The University of Minnesota announced today that it has been awarded a $28 million grant over five years to lead a new national research center focused on developing the next generation of microelectronics. About one-third of the grant will support research in Minnesota.
The grant was awarded by the Semiconductor Research Corporation, a global research collaboration of private companies, universities and government agencies, and the Defense Advanced Research Projects Agency (DARPA). Minnesota is one of only six lead universities to receive funding through the Semiconductor Technology Advanced Research network (STARnet) initiative aimed at supporting continued growth and leadership of the U.S. semiconductor industry.
The new Center for Spintronic Materials, Interfaces, and Novel Architectures (C-SPIN) at the University of Minnesota will bring together top researchers from across the nation to develop technologies for spin-based computing and memory systems. Unlike today's computers, which function on the basis of electrical charges moving across wires, the emerging spin-based computing systems will process and store information through spin, a fundamental property of electrons.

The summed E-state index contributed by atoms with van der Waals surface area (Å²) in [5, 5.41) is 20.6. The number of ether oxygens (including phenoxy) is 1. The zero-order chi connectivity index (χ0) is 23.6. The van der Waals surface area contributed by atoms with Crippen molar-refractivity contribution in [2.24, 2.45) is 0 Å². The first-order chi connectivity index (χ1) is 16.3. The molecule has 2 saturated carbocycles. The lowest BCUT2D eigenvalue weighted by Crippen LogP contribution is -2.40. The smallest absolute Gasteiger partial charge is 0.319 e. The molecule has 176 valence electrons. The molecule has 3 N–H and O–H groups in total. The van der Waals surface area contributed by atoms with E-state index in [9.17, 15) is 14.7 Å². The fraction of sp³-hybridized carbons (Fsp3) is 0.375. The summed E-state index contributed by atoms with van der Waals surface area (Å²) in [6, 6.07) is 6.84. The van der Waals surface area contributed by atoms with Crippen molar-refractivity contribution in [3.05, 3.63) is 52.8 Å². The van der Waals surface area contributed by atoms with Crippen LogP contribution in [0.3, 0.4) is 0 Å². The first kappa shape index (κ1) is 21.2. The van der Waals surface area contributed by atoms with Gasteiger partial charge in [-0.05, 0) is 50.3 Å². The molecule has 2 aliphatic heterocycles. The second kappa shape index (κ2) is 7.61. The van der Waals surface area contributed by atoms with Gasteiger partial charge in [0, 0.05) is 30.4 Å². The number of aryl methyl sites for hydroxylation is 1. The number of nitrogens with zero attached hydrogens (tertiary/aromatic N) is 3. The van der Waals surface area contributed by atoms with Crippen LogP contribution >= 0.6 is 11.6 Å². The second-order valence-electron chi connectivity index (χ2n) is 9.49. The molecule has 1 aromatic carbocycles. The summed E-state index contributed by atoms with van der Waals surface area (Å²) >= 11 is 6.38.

"The incredible ability to scale semiconductor technology, an electron-charge-based technology, has led to the information revolution of the past half-century," said C-SPIN's director Jian-Ping Wang, an electrical and computer engineering professor in the University of Minnesota's College of Science and Engineering. "However, today's semiconductor technology is reaching its fundamental limits in terms of density and power consumption. Spin-based logic and memory based on the hybridization of magnetic materials and semiconductors have the potential to create computers that are smaller, faster and more energy-efficient than conventional charge-based systems."
The research will also have an impact beyond the world of computer science and engineering result
|Contact: Rhonda Zurn|
University of Minnesota